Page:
"One of our first games that year was up in Waco, against Chicago," Hayes recalls. "I'm messing around with the ball in the high post and all my teammates are on the other side. Now the clock's running down and I have to shoot. But I'm not supposed to. Well, I must have had four or five shots in a row blocked. And I never have my shots blocked. Guards were blocking my shots."
Hayes' masquerade as a passer was never satisfactorily explained to the Houston fans, and even they got down on him for not shooting. Soon Hayes decided that the experiment was over, and one night he came out shooting and scored 37 points. Afterward Winter told him, "You're fighting me." The season was disastrous. The San Diego stories were retold, and Hayes wanted out. "Elvin carried quite a burden and I felt sorry for him," says Winter. "The Houston people bought the Rockets solely because of him. They thought he'd fill the Astrodome like he did one time in college. Instead we played some games there in front of 500 people. He was crushed. On top of that, I found him so lacking in fundamentals. It's true that I tried to mold him into my concept of what a post man should be, but I could not get any response from him and that caused all sorts of problems on the club. He knew he was more valuable than I was and there was just no way I could build a young club around him."
In 1972, Hayes got his trade to the Bullets, and 47 games into the following season Tex Winter was gone, too. Bullet Coach Gene Shue recognized that Hayes' strength lay in scoring and rebounding—and even better, Shue had the luxury of returning Hayes to his natural forward position, because Unseld was there to play the pivot. Shue also knew how to communicate with the modern superstar. "Nobody is going to blame you if we lose," he told Hayes. "Nobody is going to say anything if you miss a shot or commit a turnover. Just play ball, Elvin. Forget all that stuff you got in San Diego and Houston. All that is over."
Hayes saw in Shue another Guy Lewis. In Hayes' eyes, Shue was clean, Catholic, crew-cut and compassionate. His was the kind of life Hayes craved. So Hayes, raised a Methodist, converted to Catholicism. That season the Bullets won the Central Division title, only to lose in the playoffs to the New York Knicks. Shue left the Bullets for Philadelphia, but his impression on Hayes was lasting.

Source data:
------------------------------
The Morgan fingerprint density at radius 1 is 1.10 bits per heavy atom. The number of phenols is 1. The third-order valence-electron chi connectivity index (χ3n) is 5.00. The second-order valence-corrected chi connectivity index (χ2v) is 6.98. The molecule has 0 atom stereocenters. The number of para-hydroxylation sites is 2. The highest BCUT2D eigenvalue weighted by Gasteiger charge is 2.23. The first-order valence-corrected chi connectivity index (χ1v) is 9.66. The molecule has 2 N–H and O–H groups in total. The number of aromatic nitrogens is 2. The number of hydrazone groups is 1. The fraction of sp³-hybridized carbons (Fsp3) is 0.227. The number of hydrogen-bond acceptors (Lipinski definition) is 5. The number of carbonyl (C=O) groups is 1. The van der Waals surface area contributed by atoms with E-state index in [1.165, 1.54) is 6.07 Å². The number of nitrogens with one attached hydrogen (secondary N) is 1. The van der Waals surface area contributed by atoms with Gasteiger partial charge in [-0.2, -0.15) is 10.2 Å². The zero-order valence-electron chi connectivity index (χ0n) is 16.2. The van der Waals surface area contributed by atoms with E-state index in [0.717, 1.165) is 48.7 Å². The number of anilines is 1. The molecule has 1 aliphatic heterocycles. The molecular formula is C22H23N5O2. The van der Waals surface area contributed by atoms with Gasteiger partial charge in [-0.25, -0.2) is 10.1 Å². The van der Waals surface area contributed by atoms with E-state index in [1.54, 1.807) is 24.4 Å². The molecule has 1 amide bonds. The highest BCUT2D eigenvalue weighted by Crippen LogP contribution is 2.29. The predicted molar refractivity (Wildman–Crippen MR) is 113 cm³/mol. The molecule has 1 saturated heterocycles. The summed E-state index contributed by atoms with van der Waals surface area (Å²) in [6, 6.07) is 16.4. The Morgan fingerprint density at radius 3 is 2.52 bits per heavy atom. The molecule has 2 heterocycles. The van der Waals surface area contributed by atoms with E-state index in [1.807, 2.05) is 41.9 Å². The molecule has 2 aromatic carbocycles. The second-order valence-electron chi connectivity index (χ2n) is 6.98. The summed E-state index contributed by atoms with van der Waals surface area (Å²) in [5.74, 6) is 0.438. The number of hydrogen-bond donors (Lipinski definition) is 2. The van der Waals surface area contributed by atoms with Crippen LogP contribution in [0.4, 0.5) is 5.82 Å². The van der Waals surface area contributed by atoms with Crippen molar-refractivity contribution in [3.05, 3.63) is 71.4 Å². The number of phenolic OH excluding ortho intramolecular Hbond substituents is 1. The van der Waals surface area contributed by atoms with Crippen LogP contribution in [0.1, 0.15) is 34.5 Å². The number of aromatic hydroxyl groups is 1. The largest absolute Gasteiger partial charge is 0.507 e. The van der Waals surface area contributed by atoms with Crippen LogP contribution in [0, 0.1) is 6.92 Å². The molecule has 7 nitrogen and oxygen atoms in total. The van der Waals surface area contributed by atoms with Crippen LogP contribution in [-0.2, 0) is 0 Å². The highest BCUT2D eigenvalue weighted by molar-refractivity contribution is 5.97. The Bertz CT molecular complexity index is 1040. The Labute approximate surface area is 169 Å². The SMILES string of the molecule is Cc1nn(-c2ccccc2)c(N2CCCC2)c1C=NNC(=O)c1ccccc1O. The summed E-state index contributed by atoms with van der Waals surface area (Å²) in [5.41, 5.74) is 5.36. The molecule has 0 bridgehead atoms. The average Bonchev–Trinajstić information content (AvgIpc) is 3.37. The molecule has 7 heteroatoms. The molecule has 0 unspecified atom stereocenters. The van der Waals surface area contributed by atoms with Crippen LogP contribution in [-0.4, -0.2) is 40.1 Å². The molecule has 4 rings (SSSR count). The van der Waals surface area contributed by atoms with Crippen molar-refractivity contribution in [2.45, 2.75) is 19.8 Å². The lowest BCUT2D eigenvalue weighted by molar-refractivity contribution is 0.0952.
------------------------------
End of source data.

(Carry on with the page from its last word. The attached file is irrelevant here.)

At home that summer in Houston, Hayes was attending Mass regularly but was becoming disenchanted with the Catholic ritual. In general, he felt uneasy about his future. "All the things I had done in my life made it seem like I had succeeded," he says, "and yet I knew I had failed. I was not the person I really wanted to be. If I was successful, where was the joy?"
One Sunday while mowing his lawn, Hayes felt moved to join Erna at her Pentecostal church. During the service he was called to the pulpit by the Rev. J. L. Parker. "He whispered in my ear, 'God showed me your life,' " Hayes says. "And he told me about some things I had done in San Diego, New York and back in Louisiana. He didn't have any way of knowing these things, and yet he did. He said, 'Christ had told us to enter into a closet and pray secretly to the Father. He will answer you in the open.' "
Hayes took Parker's words almost literally. He took his Bible into a tiny room and remained for days, reading Revelation and Matthew. When he came out, he says, "I was infused with the spirit of Jesus." News of Hayes' rebirth was met with skepticism. Stories of his problems in Houston and San Diego were recycled, as if they would somehow invalidate Hayes' religious experience.
In 1973, K.C. Jones took over as the Bullets' coach. That year they again won their division, and again lost in the playoffs to the Knicks. The following season, with Unseld, Mike Riordan, Truck Robinson and Nick Weatherspoon up front, and Phil Chenier, Kevin Porter and Jimmy Jones in the backcourt, the Bullets were a powerhouse. They won 60 games and tied Boston for the best record in the league. In the playoffs they took out Buffalo, the league's third-best team, and then the Celtics in six games to reach the finals. Their opponent was Golden State, an underdog that had somehow beaten Chicago. The Warriors were given no chance against the Bullets, but swept the series 4-0.
Hannum's explanation was, "Hayes quit colder than a mackerel." Others noted that the bench support that powered the Bullets to the finals had disappeared. Weatherspoon, who had come off the bench to rattle Buffalo and Boston with 12.2 points a game, had a total of 16 against the Warriors. Jones, the steady third guard, was lost with a knee injury in the Boston series. With him gone, the Warriors' strategy was to harass Porter, the Bullets' volatile point guard. They succeeded in keeping him in constant foul trouble. Because Unseld is not a scorer, and Riordan was being eaten alive by Rick Barry, it was clear that Hayes would have to be the Bullets' show. So Golden State threw waves of big forwards at him, just as Seattle did last year. Hayes averaged 21 points and 11 rebounds, but that was not enough. The Bullets' starters out-scored the Warriors' starters 321-251, but Golden State got 147 points from its bench while Washington had just 61.
The next year the Bullets were even stronger on paper. With Dave Bing replacing Porter, they had four All-Stars in the starting lineup. But they were upset by Cleveland in the playoffs. Hayes got most of the blame again, and when K. C. Jones was fired, some blamed Hayes for that as well. In 1977, after Houston knocked the Bullets out, Dick Motta, Washington's new coach, beat most reporters to the question: "It seems that whenever the Bullets lose in the playoffs Elvin gets blamed." And so he did.